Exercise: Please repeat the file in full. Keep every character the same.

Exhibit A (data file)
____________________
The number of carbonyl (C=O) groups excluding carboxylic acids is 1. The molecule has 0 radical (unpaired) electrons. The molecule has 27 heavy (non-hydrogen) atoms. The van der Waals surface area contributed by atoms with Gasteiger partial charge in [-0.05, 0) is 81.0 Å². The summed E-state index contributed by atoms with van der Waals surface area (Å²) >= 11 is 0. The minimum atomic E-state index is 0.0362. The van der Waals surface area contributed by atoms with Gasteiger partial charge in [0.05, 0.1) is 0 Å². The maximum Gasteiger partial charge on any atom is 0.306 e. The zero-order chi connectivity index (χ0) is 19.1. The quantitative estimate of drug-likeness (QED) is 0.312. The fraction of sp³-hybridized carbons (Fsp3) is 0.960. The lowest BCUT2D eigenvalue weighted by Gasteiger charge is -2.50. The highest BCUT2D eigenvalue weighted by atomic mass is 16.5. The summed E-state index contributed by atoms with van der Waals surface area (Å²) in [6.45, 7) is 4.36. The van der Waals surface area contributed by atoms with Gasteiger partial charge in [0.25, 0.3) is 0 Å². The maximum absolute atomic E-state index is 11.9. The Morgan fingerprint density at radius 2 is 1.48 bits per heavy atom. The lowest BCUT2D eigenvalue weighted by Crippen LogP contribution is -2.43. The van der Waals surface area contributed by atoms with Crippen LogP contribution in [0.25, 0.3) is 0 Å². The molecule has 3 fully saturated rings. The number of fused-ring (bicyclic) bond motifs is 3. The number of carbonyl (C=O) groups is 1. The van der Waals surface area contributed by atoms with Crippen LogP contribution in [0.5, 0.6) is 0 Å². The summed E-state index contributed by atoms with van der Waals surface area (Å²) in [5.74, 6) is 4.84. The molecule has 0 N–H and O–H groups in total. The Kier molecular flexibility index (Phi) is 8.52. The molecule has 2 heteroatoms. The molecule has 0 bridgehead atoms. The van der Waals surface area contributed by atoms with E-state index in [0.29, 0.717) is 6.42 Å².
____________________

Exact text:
The number of carbonyl (C=O) groups excluding carboxylic acids is 1. The molecule has 0 radical (unpaired) electrons. The molecule has 27 heavy (non-hydrogen) atoms. The van der Waals surface area contributed by atoms with Gasteiger partial charge in [-0.05, 0) is 81.0 Å². The summed E-state index contributed by atoms with van der Waals surface area (Å²) >= 11 is 0. The minimum atomic E-state index is 0.0362. The van der Waals surface area contributed by atoms with Gasteiger partial charge in [0.05, 0.1) is 0 Å². The maximum Gasteiger partial charge on any atom is 0.306 e. The zero-order chi connectivity index (χ0) is 19.1. The quantitative estimate of drug-likeness (QED) is 0.312. The fraction of sp³-hybridized carbons (Fsp3) is 0.960. The lowest BCUT2D eigenvalue weighted by Gasteiger charge is -2.50. The highest BCUT2D eigenvalue weighted by atomic mass is 16.5. The summed E-state index contributed by atoms with van der Waals surface area (Å²) in [6.45, 7) is 4.36. The van der Waals surface area contributed by atoms with Gasteiger partial charge in [0.25, 0.3) is 0 Å². The maximum absolute atomic E-state index is 11.9. The Morgan fingerprint density at radius 2 is 1.48 bits per heavy atom. The lowest BCUT2D eigenvalue weighted by Crippen LogP contribution is -2.43. The van der Waals surface area contributed by atoms with Crippen LogP contribution in [0.25, 0.3) is 0 Å². The molecule has 3 fully saturated rings. The number of fused-ring (bicyclic) bond motifs is 3. The number of carbonyl (C=O) groups is 1. The van der Waals surface area contributed by atoms with Crippen LogP contribution in [0.5, 0.6) is 0 Å². The summed E-state index contributed by atoms with van der Waals surface area (Å²) in [5.74, 6) is 4.84. The molecule has 0 N–H and O–H groups in total. The Kier molecular flexibility index (Phi) is 8.52. The molecule has 2 heteroatoms. The molecule has 0 bridgehead atoms. The van der Waals surface area contributed by atoms with E-state index in [0.29, 0.717) is 6.42 Å².